Antibiotic-resistant bacteria are also fast becoming a problem. Microbes, in general, are constantly evolving. Our use of antibiotics to treat illness though has seriously increased the rate at which this happens. As a result, more robust and resistant bacteria develop. The strains of the bacterium which causes pneumonia, for example, already show some resistance. As much as this can’t be stopped, because we need antibiotics to survive, doctors can slow down antibiotic resistance. They need to stop over-prescribing antibiotics for common ailments. Governments can also start regulating the use of antibiotics in livestock more closely. These changes need to be made to protect us in future.

Influenza is another persisting problem in the world. The flu kills approximately 40 000 people a year in the United States. However, in 1918, the flu killed about 100 million people across the globe. The flu remains a deadly problem and is only exacerbated by the rapid mutations which occur in this virus. This causes the development of new strains of the flu and why scientists have to develop a new flu vaccine every year. Furthermore, because animals and humans live together closely all around the world, mutations happen even faster. Therefore the flu presents the most risk of starting a global pandemic.

Key lesson four: What can be done to prevent pandemics

Whether a pandemic comes in the form of the flu virus, antibiotic-resistant bacteria or biological warfare, we have to be prepared for it. Just like how a new flu vaccine is created every year to prevent a global pandemic, scientists have to develop new vaccines that will be effective against multiple strains of diseases. This, however, will take funding and dedication from everyone involved.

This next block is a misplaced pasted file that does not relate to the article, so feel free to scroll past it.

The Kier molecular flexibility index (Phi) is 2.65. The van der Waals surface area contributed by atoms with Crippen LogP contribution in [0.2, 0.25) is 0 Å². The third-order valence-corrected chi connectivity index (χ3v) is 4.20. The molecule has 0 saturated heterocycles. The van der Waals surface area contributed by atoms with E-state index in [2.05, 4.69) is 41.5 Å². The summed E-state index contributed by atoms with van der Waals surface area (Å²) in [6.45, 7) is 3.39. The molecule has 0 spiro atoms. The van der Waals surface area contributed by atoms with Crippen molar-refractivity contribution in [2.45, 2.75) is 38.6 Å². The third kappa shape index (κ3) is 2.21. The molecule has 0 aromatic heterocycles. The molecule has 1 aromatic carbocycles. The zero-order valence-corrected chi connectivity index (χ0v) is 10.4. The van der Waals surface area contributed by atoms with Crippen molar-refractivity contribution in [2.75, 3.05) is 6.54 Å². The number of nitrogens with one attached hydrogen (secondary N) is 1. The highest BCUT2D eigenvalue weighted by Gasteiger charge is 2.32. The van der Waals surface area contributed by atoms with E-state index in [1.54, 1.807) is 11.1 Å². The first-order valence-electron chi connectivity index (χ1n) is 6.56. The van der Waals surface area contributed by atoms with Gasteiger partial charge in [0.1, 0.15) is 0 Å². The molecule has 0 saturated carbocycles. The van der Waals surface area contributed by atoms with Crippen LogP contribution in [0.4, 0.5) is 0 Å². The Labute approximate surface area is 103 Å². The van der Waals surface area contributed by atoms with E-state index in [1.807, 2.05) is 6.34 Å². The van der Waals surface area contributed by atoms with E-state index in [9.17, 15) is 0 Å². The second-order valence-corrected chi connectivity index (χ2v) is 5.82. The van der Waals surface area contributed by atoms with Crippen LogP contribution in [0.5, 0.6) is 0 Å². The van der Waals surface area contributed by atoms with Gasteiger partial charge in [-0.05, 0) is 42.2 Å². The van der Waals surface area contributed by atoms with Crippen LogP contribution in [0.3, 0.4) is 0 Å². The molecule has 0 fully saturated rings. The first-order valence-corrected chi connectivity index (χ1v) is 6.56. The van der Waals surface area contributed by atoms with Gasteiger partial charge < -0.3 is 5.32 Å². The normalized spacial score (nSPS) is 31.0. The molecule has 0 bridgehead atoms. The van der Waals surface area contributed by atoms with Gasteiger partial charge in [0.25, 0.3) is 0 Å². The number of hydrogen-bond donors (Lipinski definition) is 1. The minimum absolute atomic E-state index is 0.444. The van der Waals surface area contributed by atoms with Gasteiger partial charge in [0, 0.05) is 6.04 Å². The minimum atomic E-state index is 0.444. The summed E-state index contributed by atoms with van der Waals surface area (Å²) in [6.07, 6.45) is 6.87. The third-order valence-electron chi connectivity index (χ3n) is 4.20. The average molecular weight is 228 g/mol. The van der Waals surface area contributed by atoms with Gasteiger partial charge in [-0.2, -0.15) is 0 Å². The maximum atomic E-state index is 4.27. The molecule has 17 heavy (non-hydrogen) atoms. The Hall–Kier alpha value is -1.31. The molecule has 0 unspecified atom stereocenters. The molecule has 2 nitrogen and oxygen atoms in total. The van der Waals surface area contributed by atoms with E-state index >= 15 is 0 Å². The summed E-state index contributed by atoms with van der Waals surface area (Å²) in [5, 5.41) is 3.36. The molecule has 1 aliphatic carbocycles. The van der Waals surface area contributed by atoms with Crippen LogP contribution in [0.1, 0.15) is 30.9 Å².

Pathogens can easily cross borders, so international cooperation is also needed. The creation of an international organisation to cover threats of infectious diseases is important for the future. They can be broken down into groups that cover the different types of pathogens and disease vectors.

 Lastly, it is time that everyone realises that life on earth depends not only on humans but also on all other lifeforms. We have to take care of other animal species and ensure their wellbeing as well. Organizations need to research how human and animal populations interact and how the spread of infectious diseases can be curbed.

As much as this will take time and an immense amount of funding, it is necessary. Our lives literally depend on it. 

The key takeaway from Deadliest Enemies is:

There have been many infectious disease outbreak in human history. However, the world is more vulnerable now than it ever was back then. This is due to rising populations of both humans and animals which makes transmission much easier. The implications of a global pandemic could be devastating, resulting in the collapse of economies, famine and violent conflicts. It is therefore imperative that we take heed of the enemy now and prepare ourselves for the future. Funding needs to be allocated towards research into new vaccines and the control of disease vectors. International cooperation is needed as well to ensure that everyone works together to prevent a global pandemic in the future.

How can I implement the lessons learned in Deadliest Enemies:

Infectious diseases can emerge at any time from unlikely sources. It is therefore inevitable that all of us will experience illness at some time or the other. Always ensure that you use antibiotics wisely and complete the course you have been allocated to avoid antibiotic resistance from developing. Also, taking the flu vaccine each year is actually beneficial. Don’t underestimate its importance.